Neovim adds native LSP support in version 5 when released (available in nightly builds) which can be used with Conjure and Command of Control vim plugins.

Each of these editors already provide a wide range of features via LSP, although there is still implementation, testing, UI design and documentation to be produced. It can be some effort to get a good experience with LSP, so ensure you know what features you want to add, disabling any features you do not need.

IntelliJ provides much of the framework for Cursive static analysis and UI, so it seems unlikely that Cursive will change over to LSP any time soon.

LSP and the REPL

LSP features should be seen as complementary to the highly interactive and dynamic nature of the Clojure REPL driven development.

A REPL runs Clojure code during development and typically in production (unless its AOT compiled or native compiled with Graal). The REPL provides an instant feedback cycle that is so intrinsic to learning Clojure and designing with Clojure effectively. Without the REPL a developer looses the most important aspect of the Clojure workflow.

The benefit from LSP tooling will vary greatly based on the development tools used and a developers experience with using static analysis driven tooling. Most Clojure developers find clj-kondo an invaluable tool that provides live linting as they write code, ensuring syntax issues are avoided and idioms are more closely followed. clj-kondo has a very simple user interface and a focus on syntax checking. LSP tooling covers a far wider scope and therefore needs investment to build the many features and providing them in a way that is meaningful.

Developers who have worked with statically typed languages will benefit the most from LSP tooling, providing them with features they are familiar with.

Archaeology of unfamiliar or complex code bases can benefit from the data provided by static analysis of code, such as call references.

Extending the reach of Clojure

Becoming accustom to REPL driven development takes an investment in time, mainly because its different to the way other languages are developed. By providing common editor features, lsp can provide developers with common features to speed up their learning curve a little. Having some recognisable features can help to break down the resistance naturally felt when learning a lisp style language such as Clojure.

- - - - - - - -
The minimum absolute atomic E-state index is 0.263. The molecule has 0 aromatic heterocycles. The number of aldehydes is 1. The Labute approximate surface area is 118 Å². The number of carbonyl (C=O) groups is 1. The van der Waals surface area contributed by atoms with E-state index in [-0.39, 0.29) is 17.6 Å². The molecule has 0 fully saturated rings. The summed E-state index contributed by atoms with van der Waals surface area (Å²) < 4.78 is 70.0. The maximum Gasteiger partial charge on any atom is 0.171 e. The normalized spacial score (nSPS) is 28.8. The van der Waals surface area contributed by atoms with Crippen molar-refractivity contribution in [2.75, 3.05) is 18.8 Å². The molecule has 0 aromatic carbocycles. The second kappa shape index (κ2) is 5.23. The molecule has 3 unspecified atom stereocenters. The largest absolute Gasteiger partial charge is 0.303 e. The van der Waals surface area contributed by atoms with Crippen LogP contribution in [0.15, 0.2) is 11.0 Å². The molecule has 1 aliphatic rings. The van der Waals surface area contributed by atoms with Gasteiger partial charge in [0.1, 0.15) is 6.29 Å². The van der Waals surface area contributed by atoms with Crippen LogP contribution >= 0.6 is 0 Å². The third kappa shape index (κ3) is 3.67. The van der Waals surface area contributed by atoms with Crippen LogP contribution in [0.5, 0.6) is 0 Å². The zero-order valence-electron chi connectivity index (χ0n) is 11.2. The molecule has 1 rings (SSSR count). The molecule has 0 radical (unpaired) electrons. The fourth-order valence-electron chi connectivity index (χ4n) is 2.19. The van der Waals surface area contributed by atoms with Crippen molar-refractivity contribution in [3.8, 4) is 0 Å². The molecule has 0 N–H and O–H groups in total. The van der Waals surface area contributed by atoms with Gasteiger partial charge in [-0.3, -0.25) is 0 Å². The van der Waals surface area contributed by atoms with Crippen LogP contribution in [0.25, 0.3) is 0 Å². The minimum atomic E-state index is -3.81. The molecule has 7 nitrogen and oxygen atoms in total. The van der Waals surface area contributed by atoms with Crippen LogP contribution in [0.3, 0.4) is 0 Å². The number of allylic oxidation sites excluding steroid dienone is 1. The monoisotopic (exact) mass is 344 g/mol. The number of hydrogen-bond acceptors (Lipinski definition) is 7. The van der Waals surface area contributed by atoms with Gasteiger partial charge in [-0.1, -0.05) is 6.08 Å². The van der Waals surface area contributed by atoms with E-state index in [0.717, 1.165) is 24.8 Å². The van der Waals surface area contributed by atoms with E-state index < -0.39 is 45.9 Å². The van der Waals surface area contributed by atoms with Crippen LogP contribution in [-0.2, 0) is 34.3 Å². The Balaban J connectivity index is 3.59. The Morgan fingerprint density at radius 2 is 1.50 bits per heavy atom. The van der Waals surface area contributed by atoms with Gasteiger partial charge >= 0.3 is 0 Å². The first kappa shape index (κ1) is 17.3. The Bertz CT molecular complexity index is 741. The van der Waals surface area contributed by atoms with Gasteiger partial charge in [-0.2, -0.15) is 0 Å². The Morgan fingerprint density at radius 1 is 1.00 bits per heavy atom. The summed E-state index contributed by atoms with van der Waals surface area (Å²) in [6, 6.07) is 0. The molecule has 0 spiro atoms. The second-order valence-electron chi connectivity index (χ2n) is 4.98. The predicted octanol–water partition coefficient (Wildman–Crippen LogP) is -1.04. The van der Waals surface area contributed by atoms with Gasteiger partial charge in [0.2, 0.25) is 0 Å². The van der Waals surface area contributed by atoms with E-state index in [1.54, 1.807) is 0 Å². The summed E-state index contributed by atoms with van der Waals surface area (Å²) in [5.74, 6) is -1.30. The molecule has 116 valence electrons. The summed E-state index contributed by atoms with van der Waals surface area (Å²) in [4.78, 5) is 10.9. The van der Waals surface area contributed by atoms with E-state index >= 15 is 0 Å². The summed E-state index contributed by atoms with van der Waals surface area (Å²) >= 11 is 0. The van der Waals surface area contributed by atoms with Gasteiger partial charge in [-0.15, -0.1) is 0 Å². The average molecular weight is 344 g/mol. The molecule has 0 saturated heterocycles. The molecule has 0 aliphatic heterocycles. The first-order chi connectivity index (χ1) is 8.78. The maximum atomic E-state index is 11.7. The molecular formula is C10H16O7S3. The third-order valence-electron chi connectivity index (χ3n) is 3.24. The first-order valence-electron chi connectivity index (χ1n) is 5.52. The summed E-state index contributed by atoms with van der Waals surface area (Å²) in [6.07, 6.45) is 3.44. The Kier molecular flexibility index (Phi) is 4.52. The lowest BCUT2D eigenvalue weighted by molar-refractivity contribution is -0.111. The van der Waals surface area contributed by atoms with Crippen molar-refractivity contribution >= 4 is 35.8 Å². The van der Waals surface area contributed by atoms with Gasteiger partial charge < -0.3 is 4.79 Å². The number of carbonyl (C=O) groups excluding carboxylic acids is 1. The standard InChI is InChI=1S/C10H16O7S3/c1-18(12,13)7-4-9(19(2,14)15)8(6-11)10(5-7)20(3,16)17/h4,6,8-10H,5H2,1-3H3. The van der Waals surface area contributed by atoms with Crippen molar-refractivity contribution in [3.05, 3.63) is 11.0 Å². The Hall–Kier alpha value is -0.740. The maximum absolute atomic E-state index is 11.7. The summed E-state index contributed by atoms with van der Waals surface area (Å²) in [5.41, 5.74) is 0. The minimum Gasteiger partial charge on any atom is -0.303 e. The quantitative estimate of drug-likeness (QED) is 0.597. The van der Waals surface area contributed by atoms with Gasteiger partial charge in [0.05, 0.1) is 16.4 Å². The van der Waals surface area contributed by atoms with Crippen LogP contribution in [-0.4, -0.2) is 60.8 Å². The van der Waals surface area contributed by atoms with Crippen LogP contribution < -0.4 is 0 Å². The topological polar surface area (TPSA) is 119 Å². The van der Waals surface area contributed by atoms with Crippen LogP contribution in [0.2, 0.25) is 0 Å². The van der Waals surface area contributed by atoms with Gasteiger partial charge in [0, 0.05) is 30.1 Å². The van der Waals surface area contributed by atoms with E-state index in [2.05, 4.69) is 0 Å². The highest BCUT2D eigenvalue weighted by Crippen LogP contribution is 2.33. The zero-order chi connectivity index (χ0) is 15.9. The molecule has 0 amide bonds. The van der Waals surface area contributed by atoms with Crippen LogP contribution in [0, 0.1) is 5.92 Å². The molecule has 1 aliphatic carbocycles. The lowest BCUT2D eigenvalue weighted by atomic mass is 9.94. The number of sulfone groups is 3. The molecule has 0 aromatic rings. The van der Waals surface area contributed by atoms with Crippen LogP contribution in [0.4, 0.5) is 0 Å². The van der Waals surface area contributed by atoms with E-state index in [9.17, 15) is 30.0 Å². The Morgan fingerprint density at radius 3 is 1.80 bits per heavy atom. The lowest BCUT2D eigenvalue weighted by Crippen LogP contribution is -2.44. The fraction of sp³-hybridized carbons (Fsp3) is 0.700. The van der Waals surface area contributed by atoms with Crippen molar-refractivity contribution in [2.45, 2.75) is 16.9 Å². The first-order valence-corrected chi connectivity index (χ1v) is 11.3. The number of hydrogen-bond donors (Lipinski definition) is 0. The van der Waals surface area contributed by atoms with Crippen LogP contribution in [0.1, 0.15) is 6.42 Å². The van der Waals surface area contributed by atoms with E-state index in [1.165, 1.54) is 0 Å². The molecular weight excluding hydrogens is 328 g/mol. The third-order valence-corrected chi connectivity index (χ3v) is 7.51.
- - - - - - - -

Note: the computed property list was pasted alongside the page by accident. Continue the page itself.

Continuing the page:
Ultimately, time should still be spent learning REPL driven development to become more effective at developing with Clojure. However, LSP features should encourage more developers to give Clojure a try.


For experienced Clojure developers who are skilled with REPL driven development and have invested time in sophisticated tooling (CIDER, Reveal, Portal), then there is very little extra benefit to LSP in the short term. If you are productive with your current development environment, its unlikely that LSP tooling will provide a significant enhancement to your development experience.

Given the rich set of features LSP can offer, the biggest challenge is often making sense of them and understanding how they could be used. As more documentation and guides are created, the value of these features should become more apparent to a wider audience.

Having an extensive set of tools for a wide range of editors that support interactive and static driven development seamlessly will improve the experience of all developers using and curious about learning Clojure. This should lead to even more tooling for Clojure development by using the common services that clojure-lsp and LSP aware editors provide.

If you already know you are missing IDE like features in your Clojure development workflow, or just curious to learn, then dive right into using clojure-lsp and configuring your editor to make the most out these LSP features.

It will be interesting to see how far tooling around LSP can evolve. There are a lot of features that work very well today and there are still more to come.

Practicalli Spacemacs provides a minimal configuration for clojure-lsp, cljfmt, lsp-mode and lsp-ui packages, to work in an optimal way for those already familiar with Cider.

Thank you @practical_li

Tags: lsp clojure